Erdogan backs boycott of French over cartoon fury

Turkish President Tayyip Erdogan has joined a growing fury in parts of the Muslim world, demanding a boycott on French goods.

It's over images being displayed in France of the Prophet Mohammad, which some Muslims consider blasphemous.

Erdogan, who has a history of fraught relations with Macron, said France was pursuing an anti-Islam agenda.

In Bangladesh, protesters unfurled placards with a caricature of the French leader and the words: "Macron is the enemy of peace."

In the Middle East, a Jordanian supermarket began removing French products from its shelves on Sunday in what was said to be a protest against comments by Macron on "Islamist separatism".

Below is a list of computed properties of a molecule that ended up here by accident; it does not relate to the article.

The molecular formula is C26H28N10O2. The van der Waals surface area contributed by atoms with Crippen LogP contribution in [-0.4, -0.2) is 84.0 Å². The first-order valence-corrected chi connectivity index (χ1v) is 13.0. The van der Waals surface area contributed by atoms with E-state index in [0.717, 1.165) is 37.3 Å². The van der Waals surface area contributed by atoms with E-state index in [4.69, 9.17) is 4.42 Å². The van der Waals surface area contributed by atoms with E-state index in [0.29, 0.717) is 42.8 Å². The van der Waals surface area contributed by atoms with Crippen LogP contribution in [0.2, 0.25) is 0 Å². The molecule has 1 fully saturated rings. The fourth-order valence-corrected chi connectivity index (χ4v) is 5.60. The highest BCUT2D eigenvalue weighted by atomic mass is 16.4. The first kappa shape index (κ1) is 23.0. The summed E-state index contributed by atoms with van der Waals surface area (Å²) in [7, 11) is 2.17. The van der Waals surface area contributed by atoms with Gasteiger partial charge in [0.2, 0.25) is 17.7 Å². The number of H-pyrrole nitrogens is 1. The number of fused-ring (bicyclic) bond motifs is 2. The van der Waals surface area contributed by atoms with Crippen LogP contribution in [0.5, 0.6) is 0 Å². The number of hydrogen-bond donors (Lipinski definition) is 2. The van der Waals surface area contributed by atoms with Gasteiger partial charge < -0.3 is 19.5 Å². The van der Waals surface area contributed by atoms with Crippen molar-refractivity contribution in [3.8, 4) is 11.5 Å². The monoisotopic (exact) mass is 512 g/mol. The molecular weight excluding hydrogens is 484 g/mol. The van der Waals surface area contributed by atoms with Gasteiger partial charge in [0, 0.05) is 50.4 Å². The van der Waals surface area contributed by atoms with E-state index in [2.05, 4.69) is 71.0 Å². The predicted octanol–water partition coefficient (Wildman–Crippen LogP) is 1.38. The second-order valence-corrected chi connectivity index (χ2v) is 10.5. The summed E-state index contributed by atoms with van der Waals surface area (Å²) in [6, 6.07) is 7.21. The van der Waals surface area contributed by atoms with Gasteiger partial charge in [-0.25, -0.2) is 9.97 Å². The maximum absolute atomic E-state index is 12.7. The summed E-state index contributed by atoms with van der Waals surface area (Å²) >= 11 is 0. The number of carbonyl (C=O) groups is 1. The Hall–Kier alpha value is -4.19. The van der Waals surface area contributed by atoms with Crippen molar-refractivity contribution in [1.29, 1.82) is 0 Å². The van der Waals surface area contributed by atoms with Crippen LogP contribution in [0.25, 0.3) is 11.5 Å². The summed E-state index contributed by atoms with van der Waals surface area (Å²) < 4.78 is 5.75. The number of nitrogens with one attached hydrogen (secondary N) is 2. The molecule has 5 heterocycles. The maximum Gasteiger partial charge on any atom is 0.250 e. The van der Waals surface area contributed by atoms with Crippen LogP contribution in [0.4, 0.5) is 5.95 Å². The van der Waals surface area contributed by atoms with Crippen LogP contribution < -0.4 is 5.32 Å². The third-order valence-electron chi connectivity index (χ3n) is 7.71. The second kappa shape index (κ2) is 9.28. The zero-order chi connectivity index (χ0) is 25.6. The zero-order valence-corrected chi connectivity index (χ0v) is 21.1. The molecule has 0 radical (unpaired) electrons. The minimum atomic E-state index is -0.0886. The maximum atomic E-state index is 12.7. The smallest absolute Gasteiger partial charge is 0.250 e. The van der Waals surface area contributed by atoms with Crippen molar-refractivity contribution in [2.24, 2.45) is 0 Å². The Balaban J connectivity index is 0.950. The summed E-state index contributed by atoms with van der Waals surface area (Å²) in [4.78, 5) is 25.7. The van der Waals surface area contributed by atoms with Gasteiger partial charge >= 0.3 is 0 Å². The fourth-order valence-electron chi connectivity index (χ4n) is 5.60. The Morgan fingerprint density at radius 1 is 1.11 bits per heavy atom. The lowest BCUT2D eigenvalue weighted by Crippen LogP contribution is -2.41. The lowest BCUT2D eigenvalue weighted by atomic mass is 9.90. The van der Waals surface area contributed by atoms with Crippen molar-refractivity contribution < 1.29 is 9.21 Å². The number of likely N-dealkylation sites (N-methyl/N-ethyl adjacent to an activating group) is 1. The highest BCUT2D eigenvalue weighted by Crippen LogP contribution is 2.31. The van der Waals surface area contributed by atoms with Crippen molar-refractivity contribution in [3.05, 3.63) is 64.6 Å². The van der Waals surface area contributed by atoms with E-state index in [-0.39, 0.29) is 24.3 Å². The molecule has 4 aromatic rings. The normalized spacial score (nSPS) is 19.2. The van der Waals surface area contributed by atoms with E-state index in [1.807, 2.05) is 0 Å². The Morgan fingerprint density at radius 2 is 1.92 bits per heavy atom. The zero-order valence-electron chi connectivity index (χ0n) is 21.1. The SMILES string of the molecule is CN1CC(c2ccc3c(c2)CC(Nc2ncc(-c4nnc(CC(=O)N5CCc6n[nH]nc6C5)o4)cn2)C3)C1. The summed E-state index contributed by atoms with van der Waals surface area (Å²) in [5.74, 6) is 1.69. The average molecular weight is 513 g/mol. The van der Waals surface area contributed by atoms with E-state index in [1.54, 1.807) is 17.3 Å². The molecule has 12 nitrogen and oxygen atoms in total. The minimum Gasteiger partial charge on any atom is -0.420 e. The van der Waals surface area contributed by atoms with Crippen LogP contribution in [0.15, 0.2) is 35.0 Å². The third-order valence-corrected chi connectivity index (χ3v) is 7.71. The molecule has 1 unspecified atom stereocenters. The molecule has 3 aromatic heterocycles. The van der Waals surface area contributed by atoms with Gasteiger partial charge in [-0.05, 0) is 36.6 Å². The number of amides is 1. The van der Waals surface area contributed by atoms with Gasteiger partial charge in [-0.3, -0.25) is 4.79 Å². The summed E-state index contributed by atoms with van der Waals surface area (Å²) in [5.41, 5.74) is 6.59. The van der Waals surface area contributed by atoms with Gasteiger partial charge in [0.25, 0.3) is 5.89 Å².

Shopkeepers at the supermarket covered up shelves, alongside signs explaining why.

The spat follows a knife attack outside a French school on October 16th, in which an 18-year-old man of Chechen origin beheaded Samuel Paty, a 47-year-old middle-school teacher who had shown pupils cartoons of Mohammad.

French officials said the beheading was an attack on the country's core value of freedom of expression -- including the right to publish the cartoons.

Macron has said he would redouble efforts to stop conservative Islamic beliefs subverting French values.

But that's prompted outrage in several Muslim-majority countries.